Textbook Notes (368,070)
Canada (161,617)
Psychology (1,025)
PSYCH 312 (33)
Chapter 8

Chapter 8.docx

7 Pages
85 Views
Unlock Document

Department
Psychology
Course
PSYCH 312
Professor
Ernie Mac Kinnon
Semester
Summer

Description
[ CHAPTER EIGHT ] YOUNG CHILDREN WITH DISABILITIES THE IMPORTANCE OF THE EARLY YEARS  Parents and families need to actively promote learning during preschool yrs - otherwise, when child start school already behind peers, may never be able to catch up, keep up, or to take adv↑ of all efforts schools make to help them Benefits of Early Intervention  EC sp’ edu programs designed to: 1.) identify young children (birth–age 5) w/ sp’ needs and are likely to encounter difficulty in school 2.) provide early intervention programming  Beneficial for CWD, for families of CWD, and for society  Enhances intelligence  Promotes substantial gains in all dvlpmtal areas (phys, cog, lang, psychosocial, self-help)  Inhibits/prevents 2ndary disabilities  Reduces family stress  Reduces (d)’cy and institutionalization  Saves nation and society substantial health care costs and edu costs Considerations of Cultural Diversity for Young Children TABLE 8.1 Race/Ethnicity Percentage Percentage of American Indian/Alaskan Native 0.44 Preschool Children Asian/Pacific Islander 7.33 With Disabilities Black (non-Hispanic) 12.93 Receiving Services Hispanic 15.25 by Race/Ethnicity White (non-Hispanic) 64.06 Children At-Risk  Have factors tht lead to poor general dvlpmt and learning failure  May not be eligible under law for sp’ services, but are at high risk for becoming CWD unless early intervention services provided  Factors: poverty, disrupted families, abusive parents, prenatal substance exposure, exposure to alcohol/tobacco/nicotine, illegal drug use  Research: - shows when early intervention & work w/ families made available, CA-R dramatically improve - env’ affects # of brain cells, connections among brain cells, and way brain cells wired - brain dvlpmt before age 1 more rapid and extensive than previous realized - influence of early env’ on brain dvlpmt is long lasting - early stress has –ve impact on brain f’n STRATEGIES FOR YOUNG CHILDREN IN GENERAL EDUCATION  ECGE teachers and sp’ edu teachers should collaborate in planning curriculum for all preschoolers  Young children w/ and w/o sp’ needs should share common curriculum  Adaptations needed for young children w/ diverse learning styles and abilities  Both child-initiated activities and teacher-initiated activities should be used  Play exp’s should foster active engagement and interaction of all children  Activities should be appropriate for each child’s stage of dvlpmt  Activities should nourish soc rel’nshps for all children  Activities should promote comm’n among children  Cultural and linguistic diversity of all children should be considered THE LAW AND YOUNG CHILDREN WITH DISABILITES  IDEA-2004 req’s services be provided for 2 diff age groups: (1) preschoolers; and (2) infants and toddlers TABLE 8.2 Preschoolers Infants and Toddlers Comparison of Age Ages 3 – 5 Birth to age 3 Legislation for Eligibility Either category of disabilityDvlpmtal delay Preschoolers or dvlpmtal delay and for Infants Plan IFSP or IEP IFSP (indvdl family service and Toddlers plan) Law Part B of law, mandatory Part C of law, permissive Lead agency State edu agency Agency appointed by governor Transition To regular class or sp’ edu To program for preschool class sp’ edu or to regular preschool w/ sp’ edu support Primary orientation Child and dvlpmtal learning Family and family-infant interaction Personnel EC sp’ edu teacher Service coordinator Number of Preschool Children Receiving Special Education Services  i↑’g TABLE 8.3 Age Percentage Receiving Sp’ Edu Services Breakdown by Age 3 21 of Preschool-Age 4 38 Children 5 40  most frequently identified problems for children ages 3-5 from greatest to least are: 1.) speech/lang impairment 2.) dvlpmtal delay 3.) MR 4.) autism 5.) LD 6.) other health impairment 7.) other (includes emo’al disturbance, multiple disabilities, hearing/orthopaedic/visual impairment, deaf-blindness, traumatic brain injury) Educational Environments  Edu’al setting for young CWD  Generally EC classes – 36%  EC sp’ edu classes – 32%  Split general EC classes and EC sp’ edu’ classes – 15%  Residential facility – 0.09%  Separate school – 3%  Itinerant services outside home – 10%  Home instruction – 3%  Reverse mainstreaming 1% DEVELOPMENTAL INDICATORS OF PROBLEMS IN YOUNG CHILDREN  Early signs of problems in young children i.e. often, child will excel in some areas of dvlpmt, while displaying significant lags/difficulty in others  Early warning signs in preschool children: - late talking, compared w/ other children - pronunciation problems - slow vocab growth, often unable to find right word - difficulty rhyming words - trouble learning #s, alphabet, days of week - extremely restless and easily distracted - trouble interacting w/ peers - poor ability to follow directions  Dvlpmtal indictaors: - gross-motor skills—appear clumsy in walking, jumping, hopping, running, skipping, catching skills - fine-motor skills—slow in learning to dress themselves, eating skills, using buttons and zippers, using pencils and crayons, difficulty doing puzzles, using scissors in cutting activities, slow laborious handwriting - auditory processing—can hear, but have difficulty in processing what they hear - visual processing—problems in visual discrimination of letters and words, visual memory - communication and lang skills—difficulty listening, responding to instructions, initiating comm’ns, explaining, engaging in convos, and comm’g w/ others - problems w/ attention—beh’s of hyperactivity, inattention and impulsivity MOTOR DEVELOPMENT AND LEARNING  Recurring theme t/o hist of sp’ edu is concern for motor dvlpmt  DSM-IV classifies severe problems in motor skills as developmental coordination disorder (DCD) 1.) delays in dvlpmtal milestones 2.) dropping things 3.) clumsiness 4.) poor performance in sports 5.) poor handwriting  IEP can designate use of related services, such as adapted phys edu or OTs The Importance of Motor Development  Cornerstone of child dvlpmt  Intervention strategies include methods for building motor skills, spatial awareness, and motor planning  Can help child become happier, more confident, more available for learning and also foster soc interactions  When motor curriculum req`s child to go t/, under, over, btwn, and around obstacles, also learning important cog and lang skills Perceptual Motor Development  t/ PMD, child integrates motor beh’s and perception (visual, auditory, tactile, and kinaesthetic perception)  Children who have normal perceptual motor dvlpmt establish solid and reliable concept of world, a stable perceptual motor world, by the time they encounter academic tasks at age 6  In contrast, children w/ difficulty w/ PMD must content w/ perceptual motor world tht is unstable and unreliable Sensory Integration  OTs trained in rel’nshp btwn brain physiology and f’n (TF) use SI therapy w/ children who have Ds in several sensory SI f’ns, which interfere w/ awareness of their body and body mvmts  3 systems involved in SI: (1) tactile system; (2) vestibular system; and (3) proprioceptive system Tactile System  Involves sense of touch and stimulation of skin surfaces  Tactile defensiveness = exp’ discomfort when touched by another person  Methods of SI used by OTs: touching and rubbing skin surfaces, using lotions, brushing skin surfaces Vestibular System  Involves inner ear and enables indvdls to detect motion  Allows children to know where their head is in space and how to handle gravity  Children w/ vestibular Ds fall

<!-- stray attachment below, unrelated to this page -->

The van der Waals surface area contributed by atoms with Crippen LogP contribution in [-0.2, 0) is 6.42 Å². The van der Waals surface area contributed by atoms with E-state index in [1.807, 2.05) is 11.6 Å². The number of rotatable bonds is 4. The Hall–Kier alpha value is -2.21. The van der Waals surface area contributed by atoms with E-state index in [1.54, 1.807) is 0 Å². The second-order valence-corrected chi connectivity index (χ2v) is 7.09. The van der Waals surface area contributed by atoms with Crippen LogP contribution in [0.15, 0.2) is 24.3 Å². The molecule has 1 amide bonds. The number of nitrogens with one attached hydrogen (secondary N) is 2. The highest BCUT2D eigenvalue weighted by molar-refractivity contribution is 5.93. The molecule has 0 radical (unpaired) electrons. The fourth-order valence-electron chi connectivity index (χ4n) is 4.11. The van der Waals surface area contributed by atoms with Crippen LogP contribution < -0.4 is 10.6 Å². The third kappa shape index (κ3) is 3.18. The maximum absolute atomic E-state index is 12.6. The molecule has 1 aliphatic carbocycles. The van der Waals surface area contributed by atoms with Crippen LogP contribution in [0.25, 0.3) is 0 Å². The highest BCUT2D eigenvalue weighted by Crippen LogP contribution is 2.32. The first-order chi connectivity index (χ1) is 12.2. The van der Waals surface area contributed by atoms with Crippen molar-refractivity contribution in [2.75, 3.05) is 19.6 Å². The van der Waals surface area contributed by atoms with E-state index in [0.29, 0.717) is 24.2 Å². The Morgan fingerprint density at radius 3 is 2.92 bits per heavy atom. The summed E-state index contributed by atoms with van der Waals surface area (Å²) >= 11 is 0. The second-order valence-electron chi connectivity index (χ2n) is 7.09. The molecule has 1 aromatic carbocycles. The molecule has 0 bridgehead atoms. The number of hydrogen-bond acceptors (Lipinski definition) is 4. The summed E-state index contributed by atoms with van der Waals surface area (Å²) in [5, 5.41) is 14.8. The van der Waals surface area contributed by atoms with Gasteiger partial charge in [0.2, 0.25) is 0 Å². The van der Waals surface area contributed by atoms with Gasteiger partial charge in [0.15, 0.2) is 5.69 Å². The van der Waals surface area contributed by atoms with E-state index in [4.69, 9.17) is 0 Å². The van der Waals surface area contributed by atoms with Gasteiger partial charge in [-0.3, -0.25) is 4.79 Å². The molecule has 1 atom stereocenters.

More Less

Related notes for PSYCH 312

Log In


OR

Join OneClass

Access over 10 million pages of study
documents for 1.3 million courses.

Sign up

Join to view


OR

By registering, I agree to the Terms and Privacy Policies
Already have an account?
Just a few more details

So we can recommend you notes for your school.

Reset Password

Please enter below the email address you registered with and we will send you a link to reset your password.

Add your courses

Get notes from the top students in your class.


Submit